Discover Entomology at Texas A&M University - Extension Publications
Home > Extension > Publications > E-Publications
August 2007

Centipedes and Millipedes
Wizzie Brown*
*Extension Agent-IPM, The Texas A&M University System.

Centipedes and millipedes are members of the subphylum Myriapoda, which means “many legs”.  Other myriapods include symphylans and pauropods, both which are similar in appearance to centipedes.  The majority of these creatures live in humid, moist environments and can commonly be found in soil, leaf litter or under rocks or wood.
Centipedes and millipedes do not transmit diseases to plants, animals or man.  These arthropods are more of a nuisance than a destructive pest. Centipedes do have the first pair of appendages modified into claws which can inject poison.  The bite of larger species of centipedes may cause discomfort.  Millipedes occasionally damage seedling plants by feeding on stems and leaves.


Both centipedes and millipedes have a head with one pair of antennae connected to a long segmented body.
Centipedes are wormlike with flattened bodies.  Color can vary from brown to grey to red to greenish-blue.  Centipedes have only one pair of legs per body segment.  The first pair of legs have become modified over time to function as claws used to capture prey.  The claws are connected to poison glands that can inject venom to subdue captured prey.  Although most centipedes found in Texas are relatively small, a larger species, Scolopendra heros (Figure 1), can reach over nine inches when full grown.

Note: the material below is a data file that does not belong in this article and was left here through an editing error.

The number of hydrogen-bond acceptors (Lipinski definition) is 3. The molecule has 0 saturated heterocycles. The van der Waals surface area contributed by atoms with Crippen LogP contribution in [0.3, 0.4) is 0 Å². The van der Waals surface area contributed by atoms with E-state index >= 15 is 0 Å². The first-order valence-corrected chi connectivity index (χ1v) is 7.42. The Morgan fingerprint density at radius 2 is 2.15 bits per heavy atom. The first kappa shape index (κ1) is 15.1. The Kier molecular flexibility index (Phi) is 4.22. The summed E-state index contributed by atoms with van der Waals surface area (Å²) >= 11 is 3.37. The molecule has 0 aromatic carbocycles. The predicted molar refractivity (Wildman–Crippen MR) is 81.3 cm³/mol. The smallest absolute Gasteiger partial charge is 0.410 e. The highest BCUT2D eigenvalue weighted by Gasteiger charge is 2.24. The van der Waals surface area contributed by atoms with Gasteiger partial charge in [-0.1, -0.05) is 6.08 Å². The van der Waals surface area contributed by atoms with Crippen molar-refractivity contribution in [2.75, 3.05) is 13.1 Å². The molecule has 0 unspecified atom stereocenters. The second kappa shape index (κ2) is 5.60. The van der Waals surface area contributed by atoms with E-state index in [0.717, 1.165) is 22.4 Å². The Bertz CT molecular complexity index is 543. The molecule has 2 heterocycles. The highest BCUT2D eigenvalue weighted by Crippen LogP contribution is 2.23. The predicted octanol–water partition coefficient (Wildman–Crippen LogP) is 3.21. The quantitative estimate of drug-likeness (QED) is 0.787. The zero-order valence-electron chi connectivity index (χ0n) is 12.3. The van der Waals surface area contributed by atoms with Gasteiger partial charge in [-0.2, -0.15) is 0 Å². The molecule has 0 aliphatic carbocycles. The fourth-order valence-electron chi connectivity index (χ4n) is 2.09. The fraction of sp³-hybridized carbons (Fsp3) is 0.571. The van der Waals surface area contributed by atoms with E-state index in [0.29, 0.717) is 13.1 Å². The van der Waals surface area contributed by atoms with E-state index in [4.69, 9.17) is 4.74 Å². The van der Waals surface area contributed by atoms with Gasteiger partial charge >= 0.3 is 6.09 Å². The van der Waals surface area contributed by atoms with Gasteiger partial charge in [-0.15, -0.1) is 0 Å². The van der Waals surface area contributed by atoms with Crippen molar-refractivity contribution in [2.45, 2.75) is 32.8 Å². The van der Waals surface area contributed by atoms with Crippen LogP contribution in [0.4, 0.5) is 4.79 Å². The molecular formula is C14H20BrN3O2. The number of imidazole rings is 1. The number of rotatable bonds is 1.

Figure 1.  Scolopendra heros, a giant centipede.

Millipedes have two pair of legs per body segment.  Their bodies are cylindrical instead of flattened like centipedes.  Millipedes in Texas are typically brownish in color, but can vary from red to yellow to orange.  Millipedes often curl into a spiral to protect themselves when disturbed (Figure 2)

Figure 2.  A millipede.

Biology and Habits

Centipedes live from one to six years.  Centipedes prefer moist, protected habitats such as under stones, rotted logs, leaves or bark. They spend the winter as adults and lay eggs during the warm months. Eggs are usually laid in soil and covered by a sticky substance. A few species give birth to living young.